The Trump administration is acknowledging at least a temporary defeat in its effort to open 128 million acres (51.8 million hectares) of Arctic and Atlantic Ocean waters to oil and gas drilling, announcing Thursday that it will delay release of the plan until after the 2020 U.S. election.
The U.S. Interior Department’s response to the decision by District Judge Sharon Gleason “appears to be an acknowledgment that the court decision is a significant setback for what [Donald Trump] has called his policy of ‘energy dominance’—an effort to rapidly expand oil and gas drilling across the country,” the New York Times states .
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In her ruling, Gleason “wrote that the law in which Congress gave the president authority over offshore drilling—the Outer Continental Shelf Lands Act—expressly allows for leasing withdrawals but does not state that a subsequent president can revoke those withdrawals without congressional approval,” the Washington Post reported  late last month.
“President Trump’s lawlessness is catching up with him,” Earthjustice lead attorney Erik Grafe at the time. “The judge’s ruling today shows that the president cannot just trample on the constitution to do the bidding of his cronies in the fossil fuel industry at the expense of our oceans, wildlife, and climate.”
The draft five-year drilling plan, released  early last year, would hold only one of 26 planning areas in the Arctic Ocean, Pacific Ocean, Gulf of Mexico, and the Atlantic Ocean off limits to oil and gas exploration. It immediately ran into opposition from at least three Republican governors, more than 100 members of Congress, the U.S. Defense Department, and dozens of environmental groups.
“Oil industry lobbyists and Republicans on Capitol Hill who have worked closely with the administration on crafting the plan said earlier this year that they expected the final plan to be released this spring,” the Times reports. But now, “given the recent court decision, the Department is simply evaluating all of its options to determine the best pathway to accomplish the mission entrusted to it by the President,” U.S. Interior Department spokesperson Molly Block said in an email.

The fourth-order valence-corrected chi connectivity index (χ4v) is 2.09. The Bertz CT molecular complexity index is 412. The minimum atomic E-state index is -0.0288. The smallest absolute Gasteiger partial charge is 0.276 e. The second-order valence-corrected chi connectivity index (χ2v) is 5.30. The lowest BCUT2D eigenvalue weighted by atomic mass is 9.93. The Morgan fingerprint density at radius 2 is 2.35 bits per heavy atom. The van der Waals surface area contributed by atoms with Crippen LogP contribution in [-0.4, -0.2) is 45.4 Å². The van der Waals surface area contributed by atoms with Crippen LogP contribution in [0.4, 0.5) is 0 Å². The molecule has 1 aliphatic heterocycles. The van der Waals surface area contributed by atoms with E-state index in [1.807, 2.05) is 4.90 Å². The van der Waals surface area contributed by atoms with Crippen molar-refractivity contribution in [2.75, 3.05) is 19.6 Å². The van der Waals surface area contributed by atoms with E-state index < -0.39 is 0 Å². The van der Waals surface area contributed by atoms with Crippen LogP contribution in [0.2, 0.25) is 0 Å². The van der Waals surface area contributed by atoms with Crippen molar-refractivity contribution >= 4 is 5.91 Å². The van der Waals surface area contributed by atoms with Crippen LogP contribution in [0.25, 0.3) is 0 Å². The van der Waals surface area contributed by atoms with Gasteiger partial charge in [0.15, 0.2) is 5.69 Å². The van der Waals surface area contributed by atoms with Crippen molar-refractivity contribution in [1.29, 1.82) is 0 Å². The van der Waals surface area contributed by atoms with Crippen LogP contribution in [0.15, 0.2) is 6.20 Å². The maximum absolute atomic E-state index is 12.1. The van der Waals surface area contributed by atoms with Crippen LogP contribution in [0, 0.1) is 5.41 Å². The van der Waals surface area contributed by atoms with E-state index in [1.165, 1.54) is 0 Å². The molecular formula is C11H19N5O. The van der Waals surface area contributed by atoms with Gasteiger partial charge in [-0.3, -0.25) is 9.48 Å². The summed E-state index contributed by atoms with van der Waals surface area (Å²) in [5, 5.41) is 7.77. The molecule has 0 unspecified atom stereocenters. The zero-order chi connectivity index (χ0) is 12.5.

Multiple news outlets last week cited a Wall Street Journal interview with incoming interior secretary and prolific agribusiness lobbyist  David Bernhardt, his first  media availability since taking office. “By the time the court rules, that may be discombobulating to our plan,” Bernhardt said. “What if you guess wrong?” he added. “I’m not sure that’s a very satisfactory and responsible use of resources.”
The American Petroleum Institute did its best to put up an optimistic front. “We are hopeful that an appeal of this case will move quickly and that we can proceed with the important work of exploring for America’s offshore resources without unnecessary delay,” said Erik Milito, vice president of upstream operations.
“The eastern Gulf is important to us,” API President Mike Sommers added  earlier this month. “It’s a prolific basin, and it’s where we’ve had a lot of success.”
But U.S. environmental groups were buoyed by the announcement. “Every single governor from Maine to Florida and from Washington to California opposes offshore drilling off their coast,” said National Wildlife Federation President Collin O’Mara. “Republican and Democrat alike.”
“Anything short of all new areas being protected would be a major problem for the communities and coastal economies who have the most to lose from dirty and dangerous offshore drilling,” added  Oceana Campaign Director Diane Hoskins. “Considering every east and west coast governor opposes drilling off their coast,” she added, Trump and Bernhardt “should fulfill their duty to represent the people, not stand with special interests.”
Elected officials are stepping up, as well, with a spokesperson saying Virginia Governor Ralph Northam (D) “is cautiously optimistic about this news, but we will remain vigilant in continuing to oppose any effort to drill off of Virginia’s coasts.”
“This administration has treated public waters like a bottomless cash cow for Big Oil from day one, and if it takes a court order to get them to see reason, so be it,” added House Natural Resources Chair Raúl Grijalva (D-AZ). And in a committee hearing last month, Rep. Joe Cunningham (D-SC) set off an air horn  to mildly approximate the effects of loud seismic testing on whales and other marine life.
“It’s fair to say seismic air gun blasting is extremely loud and disruptive,” he asked an Interior Department witness. “Is that correct?” In the course of the hearing, Cunningham revealed that seismic testing is 16,000 times louder than the air horn, and goes on for weeks or months at 10-second intervals.